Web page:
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March 30, 2012

Comments

DanHushon

Chuck,
Thanks for your insightful "state of healthcare" review. I find that there is one more facet to healthcare that makes the data/information analytic landscape even more compelling, and that's an interesting book by David Weinberger, Too Big to Know.

Dr. Weinberger brings forward the notion that books and traditional learning are discontinuous. And that there is emerging, due to the hyperlinked information universe, a massive ecology of interconnected fragments that continually act with the power of positive and negative reinforcement. The net is that traditional views, or in David's vocabulary "Facts" are largely based upon constrained reasoning, and that as the basis of this reasoning changes with the arrival of new facts, so should their interpretations.

There are a number of entities sitting on top of 30years of historic clinical data, the VA, certain ACO's and certainly academic medical centers that can chart many of the manifest changes in treatment planning and outcome, but may themselves, because of their constrains present significant correlation. But just the same, many not be able to discern accurate causality due to a lack of completeness of the information base - maybe genomics, proteomics, or the very complex nature of the human biological system.

The interconnectedness of the clinical landscape is of paramount value in the establishment of correlation, and derived causality, and that with the increase of new information, traditional best practices can be [and needs to be] constantly re-evaluated.

I believe that, this lack of causal understanding, due to highly constrained reasoning, has lead to many of the derogatory statements about todays outcome based care model. As todays outcome measures are based more on correlation than on causality, determining causal factors, and then understanding the right control structures should improve the operationalization of care. I further believe that, as the availability of substantially more complete clinical information, across higher percentages of populations, will lead to improvements in these outcome measures and the controls that can affect them. The net result of getting this right is improved outcomes at decreased costs, and effectively turning the practice of medicine into a big data science with a more common methodology and more predictable outcome. In effect, full circle, operationalized predictive analytics.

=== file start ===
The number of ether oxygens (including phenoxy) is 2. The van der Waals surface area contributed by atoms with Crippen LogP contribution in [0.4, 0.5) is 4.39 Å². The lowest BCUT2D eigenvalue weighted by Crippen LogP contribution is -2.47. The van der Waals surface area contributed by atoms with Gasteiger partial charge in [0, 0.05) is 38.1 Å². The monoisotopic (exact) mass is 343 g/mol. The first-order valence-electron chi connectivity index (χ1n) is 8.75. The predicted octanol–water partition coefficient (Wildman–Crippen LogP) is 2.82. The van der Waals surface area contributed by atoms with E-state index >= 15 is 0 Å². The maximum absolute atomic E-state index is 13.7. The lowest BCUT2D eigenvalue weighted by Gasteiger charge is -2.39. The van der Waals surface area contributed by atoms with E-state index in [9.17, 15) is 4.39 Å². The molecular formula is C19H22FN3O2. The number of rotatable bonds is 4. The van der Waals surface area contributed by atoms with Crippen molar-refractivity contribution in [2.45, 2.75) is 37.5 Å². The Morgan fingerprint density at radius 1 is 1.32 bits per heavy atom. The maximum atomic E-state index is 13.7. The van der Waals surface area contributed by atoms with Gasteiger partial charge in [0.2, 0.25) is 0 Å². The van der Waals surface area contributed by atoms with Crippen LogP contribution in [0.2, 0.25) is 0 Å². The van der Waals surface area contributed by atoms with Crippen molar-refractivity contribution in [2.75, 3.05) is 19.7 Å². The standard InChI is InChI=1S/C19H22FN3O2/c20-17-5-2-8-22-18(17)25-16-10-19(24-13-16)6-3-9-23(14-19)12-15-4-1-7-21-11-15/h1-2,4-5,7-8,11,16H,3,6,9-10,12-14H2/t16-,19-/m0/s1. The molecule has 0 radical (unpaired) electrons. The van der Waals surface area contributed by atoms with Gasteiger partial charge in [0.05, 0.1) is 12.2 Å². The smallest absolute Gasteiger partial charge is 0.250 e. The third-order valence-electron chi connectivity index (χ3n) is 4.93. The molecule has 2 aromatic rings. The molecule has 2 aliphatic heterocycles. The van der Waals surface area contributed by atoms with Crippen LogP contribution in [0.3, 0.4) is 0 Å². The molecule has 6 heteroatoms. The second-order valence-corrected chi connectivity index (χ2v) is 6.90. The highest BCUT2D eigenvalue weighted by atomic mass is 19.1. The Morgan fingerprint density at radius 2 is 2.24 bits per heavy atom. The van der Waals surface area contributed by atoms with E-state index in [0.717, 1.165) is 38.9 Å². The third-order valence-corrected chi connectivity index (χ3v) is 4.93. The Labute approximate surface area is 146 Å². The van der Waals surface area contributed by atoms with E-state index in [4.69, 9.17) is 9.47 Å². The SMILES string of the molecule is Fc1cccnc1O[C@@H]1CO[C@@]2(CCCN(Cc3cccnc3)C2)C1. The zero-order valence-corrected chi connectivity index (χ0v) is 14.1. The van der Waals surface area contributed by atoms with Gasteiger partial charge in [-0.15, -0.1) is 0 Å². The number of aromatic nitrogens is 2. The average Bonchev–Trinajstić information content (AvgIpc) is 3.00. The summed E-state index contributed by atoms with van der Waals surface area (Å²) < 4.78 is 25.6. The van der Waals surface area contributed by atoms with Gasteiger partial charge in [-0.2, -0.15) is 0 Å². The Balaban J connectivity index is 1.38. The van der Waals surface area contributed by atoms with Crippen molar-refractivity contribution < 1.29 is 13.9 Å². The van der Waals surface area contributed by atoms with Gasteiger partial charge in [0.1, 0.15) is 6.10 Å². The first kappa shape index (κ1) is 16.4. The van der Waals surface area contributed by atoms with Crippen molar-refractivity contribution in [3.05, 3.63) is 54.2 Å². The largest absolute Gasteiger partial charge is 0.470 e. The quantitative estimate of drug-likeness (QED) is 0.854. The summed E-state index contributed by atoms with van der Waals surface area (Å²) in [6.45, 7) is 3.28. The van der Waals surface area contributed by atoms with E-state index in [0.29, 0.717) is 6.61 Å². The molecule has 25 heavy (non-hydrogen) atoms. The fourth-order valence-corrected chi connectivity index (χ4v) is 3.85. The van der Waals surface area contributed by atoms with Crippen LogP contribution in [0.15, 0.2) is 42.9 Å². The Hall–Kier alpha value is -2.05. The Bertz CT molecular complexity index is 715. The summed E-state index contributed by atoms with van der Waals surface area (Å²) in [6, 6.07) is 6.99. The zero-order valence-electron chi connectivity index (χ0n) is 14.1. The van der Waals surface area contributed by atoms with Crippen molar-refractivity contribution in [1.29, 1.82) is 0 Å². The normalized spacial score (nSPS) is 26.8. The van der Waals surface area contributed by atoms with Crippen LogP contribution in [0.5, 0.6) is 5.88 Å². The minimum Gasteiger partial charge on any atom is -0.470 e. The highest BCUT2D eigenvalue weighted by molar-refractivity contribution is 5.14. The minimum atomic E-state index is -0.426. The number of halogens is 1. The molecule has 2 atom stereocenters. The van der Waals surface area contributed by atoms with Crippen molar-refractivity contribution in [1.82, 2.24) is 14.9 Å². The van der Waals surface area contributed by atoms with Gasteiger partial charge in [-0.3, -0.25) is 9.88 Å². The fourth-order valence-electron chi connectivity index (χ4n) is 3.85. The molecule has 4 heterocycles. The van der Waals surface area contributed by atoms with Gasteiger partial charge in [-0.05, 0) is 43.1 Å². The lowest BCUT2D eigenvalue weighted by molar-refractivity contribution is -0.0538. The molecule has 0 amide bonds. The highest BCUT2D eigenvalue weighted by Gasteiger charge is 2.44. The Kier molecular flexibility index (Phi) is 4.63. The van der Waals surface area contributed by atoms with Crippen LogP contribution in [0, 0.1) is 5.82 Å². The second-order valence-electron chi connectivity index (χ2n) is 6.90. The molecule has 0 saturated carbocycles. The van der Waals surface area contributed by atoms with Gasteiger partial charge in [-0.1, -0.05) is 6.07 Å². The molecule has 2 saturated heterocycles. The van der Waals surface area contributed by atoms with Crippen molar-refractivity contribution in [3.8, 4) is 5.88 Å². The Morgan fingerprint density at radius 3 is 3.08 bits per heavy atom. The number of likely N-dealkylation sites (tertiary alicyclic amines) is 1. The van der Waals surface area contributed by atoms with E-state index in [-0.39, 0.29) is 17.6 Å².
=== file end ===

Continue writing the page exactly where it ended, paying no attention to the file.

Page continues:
Chuck Hollis

Wow -- thanks for sharing your thoughts!

-- Chuck

The comments to this entry are closed.

Chuck Hollis


  • Chuck Hollis
    SVP, Oracle Converged Infrastructure Systems
    @chuckhollis

    Chuck now works for Oracle, and is now deeply embroiled in IT infrastructure.

    Previously, he was with VMware for 2 years, and EMC for 18 years before that, most of them great.

    He enjoys speaking to customer and industry audiences about a variety of technology topics, and -- of course -- enjoys blogging.

    Chuck lives in Vero Beach, FL with his wife and four dogs when he's not traveling. In his spare time, Chuck is working on his second career as an aging rock musician.

    Warning: do not ever buy him a drink when there is a piano nearby.

    Note: these are my personal views, and aren't reviewed or approved by my employer.
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